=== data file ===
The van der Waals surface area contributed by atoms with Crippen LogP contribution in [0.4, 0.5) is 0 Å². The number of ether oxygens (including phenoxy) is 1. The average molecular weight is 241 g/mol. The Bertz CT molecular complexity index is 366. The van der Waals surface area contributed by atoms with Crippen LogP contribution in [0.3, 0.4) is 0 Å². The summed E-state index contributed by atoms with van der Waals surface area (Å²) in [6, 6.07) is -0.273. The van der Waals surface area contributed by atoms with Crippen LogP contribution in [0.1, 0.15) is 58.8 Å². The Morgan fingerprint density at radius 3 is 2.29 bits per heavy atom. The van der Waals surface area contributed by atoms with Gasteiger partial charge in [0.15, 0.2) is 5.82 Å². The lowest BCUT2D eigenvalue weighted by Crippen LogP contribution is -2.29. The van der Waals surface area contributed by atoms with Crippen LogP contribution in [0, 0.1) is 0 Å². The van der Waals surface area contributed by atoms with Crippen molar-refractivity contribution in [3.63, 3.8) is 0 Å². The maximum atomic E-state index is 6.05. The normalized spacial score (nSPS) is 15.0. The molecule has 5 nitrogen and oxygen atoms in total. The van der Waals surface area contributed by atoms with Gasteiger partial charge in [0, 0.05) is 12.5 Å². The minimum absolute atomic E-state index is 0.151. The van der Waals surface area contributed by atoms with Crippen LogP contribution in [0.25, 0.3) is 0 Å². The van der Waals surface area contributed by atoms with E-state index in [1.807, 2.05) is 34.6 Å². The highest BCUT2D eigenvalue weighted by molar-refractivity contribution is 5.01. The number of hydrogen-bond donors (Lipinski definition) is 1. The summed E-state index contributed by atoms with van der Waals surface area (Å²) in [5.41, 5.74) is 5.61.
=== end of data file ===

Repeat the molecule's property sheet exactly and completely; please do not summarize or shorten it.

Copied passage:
The van der Waals surface area contributed by atoms with Crippen LogP contribution in [0.4, 0.5) is 0 Å². The number of ether oxygens (including phenoxy) is 1. The average molecular weight is 241 g/mol. The Bertz CT molecular complexity index is 366. The van der Waals surface area contributed by atoms with Crippen LogP contribution in [0.3, 0.4) is 0 Å². The summed E-state index contributed by atoms with van der Waals surface area (Å²) in [6, 6.07) is -0.273. The van der Waals surface area contributed by atoms with Crippen LogP contribution in [0.1, 0.15) is 58.8 Å². The Morgan fingerprint density at radius 3 is 2.29 bits per heavy atom. The van der Waals surface area contributed by atoms with Gasteiger partial charge in [0.15, 0.2) is 5.82 Å². The lowest BCUT2D eigenvalue weighted by Crippen LogP contribution is -2.29. The van der Waals surface area contributed by atoms with Crippen LogP contribution in [0, 0.1) is 0 Å². The van der Waals surface area contributed by atoms with Crippen molar-refractivity contribution in [3.63, 3.8) is 0 Å². The maximum atomic E-state index is 6.05. The normalized spacial score (nSPS) is 15.0. The molecule has 5 nitrogen and oxygen atoms in total. The van der Waals surface area contributed by atoms with Gasteiger partial charge in [0, 0.05) is 12.5 Å². The minimum absolute atomic E-state index is 0.151. The van der Waals surface area contributed by atoms with Crippen LogP contribution in [0.25, 0.3) is 0 Å². The van der Waals surface area contributed by atoms with E-state index in [1.807, 2.05) is 34.6 Å². The highest BCUT2D eigenvalue weighted by molar-refractivity contribution is 5.01. The number of hydrogen-bond donors (Lipinski definition) is 1. The summed E-state index contributed by atoms with van der Waals surface area (Å²) in [5.41, 5.74) is 5.61.